Will a Japanese Maple Grow in Central Florida?

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Will a Japanese Maple Grow in Central Florida?

The Japanese maple tree (Acer palmatum) is a deciduous tree associated with the stunning displays of fall color typical of Northern climes. Whether or not you can successfully grow Japanese maple trees in Florida will depend on where in the state you are located, as these trees may struggle with intense sun exposure and summer temperatures below U.S. Department of Agriculture plant hardiness zone 8. Placement within the landscape is also key when it comes to growing maples in Florida.

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Japanese Maple Trees in Florida

With thoughtful planting, the Japanese maple tree can be cultivated in parts of northern Florida, though it requires shade during hot summer afternoons. It is important to select cultivars that have been identified for their heat tolerance and resistance to leaf scorch. Options for Florida include the 'Golden Embers' cultivar, which was developed in Georgia, and the 'Seiryu' cultivar, which offers delicate, lacelike leaves.

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The 'Emerald Lace' cultivar dazzles with deeply dissected green leaves and can handle hot summers if you provide afternoon shade. For a dwarf Japanese maple option in Florida, consider the 'Kiyohime', a spreading cultivar that is wider than it is tall. The leaves of this cultivar have a reddish-purple border when they emerge in the spring, which adds interest to the landscape.

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Florida Maple Tree

There are two species of maple trees that are native to Florida, one of which is aptly known as the Florida maple (Acer floridanum). Some botany experts consider the Florida maple tree to be a subspecies of the sugar maple (Acer saccharum), which occurs further North; however, this is a subject of debate. The majority of these trees are found in the Florida panhandle and in a small part of central Florida.

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The Florida maple tree is capable of reaching a height of 60 feet. However, more typically, it maxes out somewhere between 20 and 30 feet. It grows in a rounded or oval shape, which makes it a good option for a shade tree. In the fall, its leaves turn yellow and orange. The Florida maple tree should not be planted close to the shoreline, however, because it does not handle salt spray well.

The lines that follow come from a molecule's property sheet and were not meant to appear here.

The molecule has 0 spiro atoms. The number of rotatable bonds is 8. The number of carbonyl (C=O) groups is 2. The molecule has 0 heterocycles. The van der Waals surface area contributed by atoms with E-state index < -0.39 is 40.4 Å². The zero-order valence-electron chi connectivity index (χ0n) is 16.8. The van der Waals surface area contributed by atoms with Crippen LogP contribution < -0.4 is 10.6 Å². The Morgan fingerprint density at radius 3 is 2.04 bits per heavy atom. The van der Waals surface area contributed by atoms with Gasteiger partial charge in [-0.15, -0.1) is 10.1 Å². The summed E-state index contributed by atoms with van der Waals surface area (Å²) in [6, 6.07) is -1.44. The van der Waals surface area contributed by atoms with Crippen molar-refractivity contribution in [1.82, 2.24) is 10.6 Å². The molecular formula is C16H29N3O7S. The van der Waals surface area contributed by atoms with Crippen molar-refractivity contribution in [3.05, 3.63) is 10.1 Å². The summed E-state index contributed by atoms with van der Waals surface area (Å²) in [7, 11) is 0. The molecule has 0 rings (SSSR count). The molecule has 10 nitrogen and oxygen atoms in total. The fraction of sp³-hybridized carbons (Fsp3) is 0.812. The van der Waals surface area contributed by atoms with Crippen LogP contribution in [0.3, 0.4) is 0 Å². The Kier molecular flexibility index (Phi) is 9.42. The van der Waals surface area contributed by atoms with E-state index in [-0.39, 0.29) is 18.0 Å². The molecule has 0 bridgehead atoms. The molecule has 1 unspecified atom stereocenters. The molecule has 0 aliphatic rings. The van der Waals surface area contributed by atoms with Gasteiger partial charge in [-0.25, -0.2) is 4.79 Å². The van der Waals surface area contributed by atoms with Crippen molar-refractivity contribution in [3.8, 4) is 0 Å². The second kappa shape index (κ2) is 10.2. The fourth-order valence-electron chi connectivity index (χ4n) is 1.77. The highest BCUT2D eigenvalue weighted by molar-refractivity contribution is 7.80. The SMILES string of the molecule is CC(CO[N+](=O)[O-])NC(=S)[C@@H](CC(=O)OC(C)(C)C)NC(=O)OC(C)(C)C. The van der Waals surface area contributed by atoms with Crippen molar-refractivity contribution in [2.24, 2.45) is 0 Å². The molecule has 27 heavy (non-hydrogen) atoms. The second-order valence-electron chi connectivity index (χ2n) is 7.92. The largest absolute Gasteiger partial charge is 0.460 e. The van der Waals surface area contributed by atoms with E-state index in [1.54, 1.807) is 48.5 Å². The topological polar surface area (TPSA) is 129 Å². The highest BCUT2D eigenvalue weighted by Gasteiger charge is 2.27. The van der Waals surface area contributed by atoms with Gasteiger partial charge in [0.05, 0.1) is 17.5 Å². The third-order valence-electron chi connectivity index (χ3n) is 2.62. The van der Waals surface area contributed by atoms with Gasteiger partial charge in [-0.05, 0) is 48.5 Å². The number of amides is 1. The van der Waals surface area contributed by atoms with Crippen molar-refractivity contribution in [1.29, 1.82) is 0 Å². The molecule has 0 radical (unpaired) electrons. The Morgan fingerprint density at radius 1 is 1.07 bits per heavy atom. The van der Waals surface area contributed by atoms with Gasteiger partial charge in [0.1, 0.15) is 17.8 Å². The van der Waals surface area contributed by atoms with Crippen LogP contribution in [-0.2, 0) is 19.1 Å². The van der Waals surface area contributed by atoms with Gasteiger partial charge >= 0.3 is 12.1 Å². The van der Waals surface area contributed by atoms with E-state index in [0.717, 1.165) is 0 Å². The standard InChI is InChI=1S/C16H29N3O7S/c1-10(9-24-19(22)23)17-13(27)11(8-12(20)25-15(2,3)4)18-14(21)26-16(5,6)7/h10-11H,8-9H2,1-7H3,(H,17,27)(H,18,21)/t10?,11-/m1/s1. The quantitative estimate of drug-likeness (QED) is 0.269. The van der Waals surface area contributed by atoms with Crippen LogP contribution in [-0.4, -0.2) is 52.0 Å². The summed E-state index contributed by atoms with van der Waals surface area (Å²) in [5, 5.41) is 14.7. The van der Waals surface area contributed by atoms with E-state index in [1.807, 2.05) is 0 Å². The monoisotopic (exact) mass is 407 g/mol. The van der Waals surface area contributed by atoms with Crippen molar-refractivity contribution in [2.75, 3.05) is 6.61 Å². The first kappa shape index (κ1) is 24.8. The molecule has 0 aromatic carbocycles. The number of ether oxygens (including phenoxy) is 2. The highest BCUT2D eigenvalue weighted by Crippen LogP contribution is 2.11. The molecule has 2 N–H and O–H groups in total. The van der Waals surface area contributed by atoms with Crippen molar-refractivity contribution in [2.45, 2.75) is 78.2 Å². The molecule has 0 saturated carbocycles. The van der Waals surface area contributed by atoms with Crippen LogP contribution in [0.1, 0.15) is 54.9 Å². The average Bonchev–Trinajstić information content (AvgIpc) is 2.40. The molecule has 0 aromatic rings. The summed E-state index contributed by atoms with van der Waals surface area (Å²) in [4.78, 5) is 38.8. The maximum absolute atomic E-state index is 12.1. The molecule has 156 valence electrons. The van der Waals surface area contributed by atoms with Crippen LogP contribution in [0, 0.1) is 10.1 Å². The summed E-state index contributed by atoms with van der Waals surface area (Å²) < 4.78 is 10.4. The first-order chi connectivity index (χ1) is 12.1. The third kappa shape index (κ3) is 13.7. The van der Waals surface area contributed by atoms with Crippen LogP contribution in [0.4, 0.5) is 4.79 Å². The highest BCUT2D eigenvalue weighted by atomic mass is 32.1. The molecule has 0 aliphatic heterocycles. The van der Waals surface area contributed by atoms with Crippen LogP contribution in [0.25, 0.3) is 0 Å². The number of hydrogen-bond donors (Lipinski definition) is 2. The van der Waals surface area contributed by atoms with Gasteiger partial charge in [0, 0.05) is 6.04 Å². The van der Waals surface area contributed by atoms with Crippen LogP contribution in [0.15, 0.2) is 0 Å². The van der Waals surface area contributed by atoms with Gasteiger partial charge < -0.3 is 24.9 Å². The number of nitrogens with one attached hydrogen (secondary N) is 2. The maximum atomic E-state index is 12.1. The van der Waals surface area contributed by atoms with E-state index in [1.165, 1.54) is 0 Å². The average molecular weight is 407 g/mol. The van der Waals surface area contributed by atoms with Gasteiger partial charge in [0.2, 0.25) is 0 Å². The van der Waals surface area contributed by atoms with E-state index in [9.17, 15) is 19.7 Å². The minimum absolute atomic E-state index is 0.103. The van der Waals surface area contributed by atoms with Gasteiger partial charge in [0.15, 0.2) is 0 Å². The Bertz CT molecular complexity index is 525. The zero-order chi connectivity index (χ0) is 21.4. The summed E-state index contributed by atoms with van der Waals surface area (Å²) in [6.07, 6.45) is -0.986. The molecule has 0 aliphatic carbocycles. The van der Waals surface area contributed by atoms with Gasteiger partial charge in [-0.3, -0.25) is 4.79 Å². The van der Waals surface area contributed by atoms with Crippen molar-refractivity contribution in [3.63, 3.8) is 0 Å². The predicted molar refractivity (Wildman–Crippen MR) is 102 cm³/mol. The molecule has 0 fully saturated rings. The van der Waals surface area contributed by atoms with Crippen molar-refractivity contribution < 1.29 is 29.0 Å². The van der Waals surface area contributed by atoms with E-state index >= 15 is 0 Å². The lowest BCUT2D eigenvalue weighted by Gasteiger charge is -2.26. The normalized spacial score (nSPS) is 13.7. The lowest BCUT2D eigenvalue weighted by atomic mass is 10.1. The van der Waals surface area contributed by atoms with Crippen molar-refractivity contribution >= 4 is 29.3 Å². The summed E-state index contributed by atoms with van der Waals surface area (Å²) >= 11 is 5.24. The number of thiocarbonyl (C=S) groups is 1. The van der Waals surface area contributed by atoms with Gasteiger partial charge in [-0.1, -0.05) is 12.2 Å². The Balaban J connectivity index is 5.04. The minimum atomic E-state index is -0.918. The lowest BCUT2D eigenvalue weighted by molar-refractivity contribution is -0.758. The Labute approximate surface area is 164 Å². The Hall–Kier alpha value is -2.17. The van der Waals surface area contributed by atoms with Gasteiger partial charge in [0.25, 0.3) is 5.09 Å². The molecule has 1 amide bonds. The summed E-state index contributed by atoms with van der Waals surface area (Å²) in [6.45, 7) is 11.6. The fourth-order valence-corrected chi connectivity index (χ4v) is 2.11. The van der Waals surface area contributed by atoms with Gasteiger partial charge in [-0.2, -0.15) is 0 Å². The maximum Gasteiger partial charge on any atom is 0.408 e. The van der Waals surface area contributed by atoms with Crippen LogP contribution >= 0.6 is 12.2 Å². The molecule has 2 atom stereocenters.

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Other Maple Trees in Florida

In addition to the Florida maple, the red maple (Acer rubrum) is another species that is native to Florida and fares well through USDA zone 9. The red maple is a medium-size maple tree that will grow between 40 and 60 feet tall. As its name suggests, in autumn, the foliage of the red maple turns a stunning bright crimson color.

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The red maple is found throughout large swaths of the state and grows best in soils with an acidic pH below 7.2. You will need to keep this tree well watered in order to prevent leaf scorch, especially if you are in southern Florida.

Many other species of maple trees are best avoided in Florida, however, including the Norway maple (Acer platanoides) and the disease- and pest-prone silver maple (Acer saccharinum). The species sugar maple is also considered a bad choice for Florida because it does not tolerate heat or sandy soils.

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